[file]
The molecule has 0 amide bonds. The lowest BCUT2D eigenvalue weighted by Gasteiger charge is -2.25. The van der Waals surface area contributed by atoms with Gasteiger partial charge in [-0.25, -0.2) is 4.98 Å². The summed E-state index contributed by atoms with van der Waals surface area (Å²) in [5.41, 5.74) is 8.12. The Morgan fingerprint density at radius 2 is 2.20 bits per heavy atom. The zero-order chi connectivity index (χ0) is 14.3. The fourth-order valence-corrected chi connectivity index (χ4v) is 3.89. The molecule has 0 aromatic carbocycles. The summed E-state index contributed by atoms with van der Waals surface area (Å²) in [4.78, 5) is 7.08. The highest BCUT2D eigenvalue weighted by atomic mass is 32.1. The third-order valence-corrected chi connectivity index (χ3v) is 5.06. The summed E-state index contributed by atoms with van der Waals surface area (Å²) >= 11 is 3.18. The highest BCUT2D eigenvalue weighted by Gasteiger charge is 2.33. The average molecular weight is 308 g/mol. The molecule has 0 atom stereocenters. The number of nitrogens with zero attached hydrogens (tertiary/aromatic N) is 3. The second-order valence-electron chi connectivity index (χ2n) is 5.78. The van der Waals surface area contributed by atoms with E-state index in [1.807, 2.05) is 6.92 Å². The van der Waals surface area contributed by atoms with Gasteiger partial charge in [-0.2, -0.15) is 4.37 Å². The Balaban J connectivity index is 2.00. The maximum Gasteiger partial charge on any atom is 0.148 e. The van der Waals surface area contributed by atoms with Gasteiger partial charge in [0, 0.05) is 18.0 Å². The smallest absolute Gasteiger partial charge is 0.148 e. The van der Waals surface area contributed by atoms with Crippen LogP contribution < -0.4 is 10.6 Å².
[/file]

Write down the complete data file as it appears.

The molecule has 0 amide bonds. The lowest BCUT2D eigenvalue weighted by Gasteiger charge is -2.25. The van der Waals surface area contributed by atoms with Gasteiger partial charge in [-0.25, -0.2) is 4.98 Å². The summed E-state index contributed by atoms with van der Waals surface area (Å²) in [5.41, 5.74) is 8.12. The Morgan fingerprint density at radius 2 is 2.20 bits per heavy atom. The zero-order chi connectivity index (χ0) is 14.3. The fourth-order valence-corrected chi connectivity index (χ4v) is 3.89. The molecule has 0 aromatic carbocycles. The summed E-state index contributed by atoms with van der Waals surface area (Å²) in [4.78, 5) is 7.08. The highest BCUT2D eigenvalue weighted by atomic mass is 32.1. The third-order valence-corrected chi connectivity index (χ3v) is 5.06. The summed E-state index contributed by atoms with van der Waals surface area (Å²) >= 11 is 3.18. The highest BCUT2D eigenvalue weighted by Gasteiger charge is 2.33. The average molecular weight is 308 g/mol. The molecule has 0 atom stereocenters. The number of nitrogens with zero attached hydrogens (tertiary/aromatic N) is 3. The second-order valence-electron chi connectivity index (χ2n) is 5.78. The van der Waals surface area contributed by atoms with E-state index in [1.807, 2.05) is 6.92 Å². The van der Waals surface area contributed by atoms with Gasteiger partial charge in [-0.2, -0.15) is 4.37 Å². The Balaban J connectivity index is 2.00. The maximum Gasteiger partial charge on any atom is 0.148 e. The van der Waals surface area contributed by atoms with Gasteiger partial charge in [0, 0.05) is 18.0 Å². The smallest absolute Gasteiger partial charge is 0.148 e. The van der Waals surface area contributed by atoms with Crippen LogP contribution < -0.4 is 10.6 Å².